Aboriginal people

Forum of Labour Market Ministers' Senior Officials – Best Practices Session

SRDC was responsible for organizing a half-day session to share innovative approaches, lessons learned, and research and evaluation on labour market programs and service delivery strategies. It featured presentations from a number of jurisdictions on recent projects and initiatives to identify best practices, improve program effectiveness, and foster innovation. SRDC staff presented on three SRDC projects in this area, teaming up with provincial Senior Officials who provided context on how the projects respond to their respective program and policy objectives. SRDC was also responsible for producing an Event Report summarizing the discussion.

Start-end date: September 2016 - September 2016
Sponsor: Employment and Social Development Canada

Labour Market Transfer Agreements summary report

Employment and skills training programming and services in Canada are supported and delivered by federal, provincial, and territorial governments. The federal government provides almost $3 billion annually to provinces and territories through four major bilateral transfer agreements to support training and employment programming for Canadians. The design and delivery of the programs and services funded under these agreements are the responsibility of provinces and territories. This includes programs and services for unemployed workers eligible for Employment Insurance (EI), individuals without recent or sustained labour market attachment (non-EI insured), low-skilled workers, employers, persons with disabilities, and older workers. The 2016 Federal Budget announced new investments for 2016-17 totaling an additional $175 million. This is the first step in a plan to boost support for skills and training through the transfer agreements. To further ensure that these agreements continue to be relevant, flexible, and responsive to new and emerging labour market needs and priorities, the federal, provincial, and territorial governments have collaboratively embarked on a process in the summer 2016 to gather stakeholder input on these important investments. SRDC summarizes the outcomes of the consultations related to the labour market agreements renewal in this report.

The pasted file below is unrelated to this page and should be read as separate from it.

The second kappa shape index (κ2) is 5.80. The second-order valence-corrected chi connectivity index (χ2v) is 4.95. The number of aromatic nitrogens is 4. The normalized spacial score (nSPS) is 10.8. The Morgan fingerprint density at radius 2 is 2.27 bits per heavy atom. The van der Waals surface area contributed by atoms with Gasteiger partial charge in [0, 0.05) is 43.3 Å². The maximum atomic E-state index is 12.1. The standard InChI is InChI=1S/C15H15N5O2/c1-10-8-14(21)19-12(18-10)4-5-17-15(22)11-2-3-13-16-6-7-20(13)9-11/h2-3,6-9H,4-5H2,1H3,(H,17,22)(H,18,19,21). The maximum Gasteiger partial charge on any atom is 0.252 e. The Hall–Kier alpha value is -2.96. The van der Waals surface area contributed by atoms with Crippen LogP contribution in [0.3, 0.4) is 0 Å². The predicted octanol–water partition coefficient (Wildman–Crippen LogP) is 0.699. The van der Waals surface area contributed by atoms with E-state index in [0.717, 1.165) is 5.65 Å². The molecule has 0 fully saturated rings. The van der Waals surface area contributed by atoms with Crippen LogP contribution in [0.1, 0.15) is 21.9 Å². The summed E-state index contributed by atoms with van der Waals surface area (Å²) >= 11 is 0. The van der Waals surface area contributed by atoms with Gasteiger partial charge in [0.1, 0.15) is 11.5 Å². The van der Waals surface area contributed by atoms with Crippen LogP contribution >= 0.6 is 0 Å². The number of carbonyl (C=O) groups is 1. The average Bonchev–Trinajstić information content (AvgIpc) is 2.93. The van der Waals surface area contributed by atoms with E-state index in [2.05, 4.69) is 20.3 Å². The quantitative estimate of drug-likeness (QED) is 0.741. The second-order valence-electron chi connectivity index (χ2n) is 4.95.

Start-end date: August 2016 - September 2016
Sponsor: Ministère du Travail, de l’Emploi et de la Solidarité sociale du Québec

Determinants of Participation in Indigenous Labour Market Programs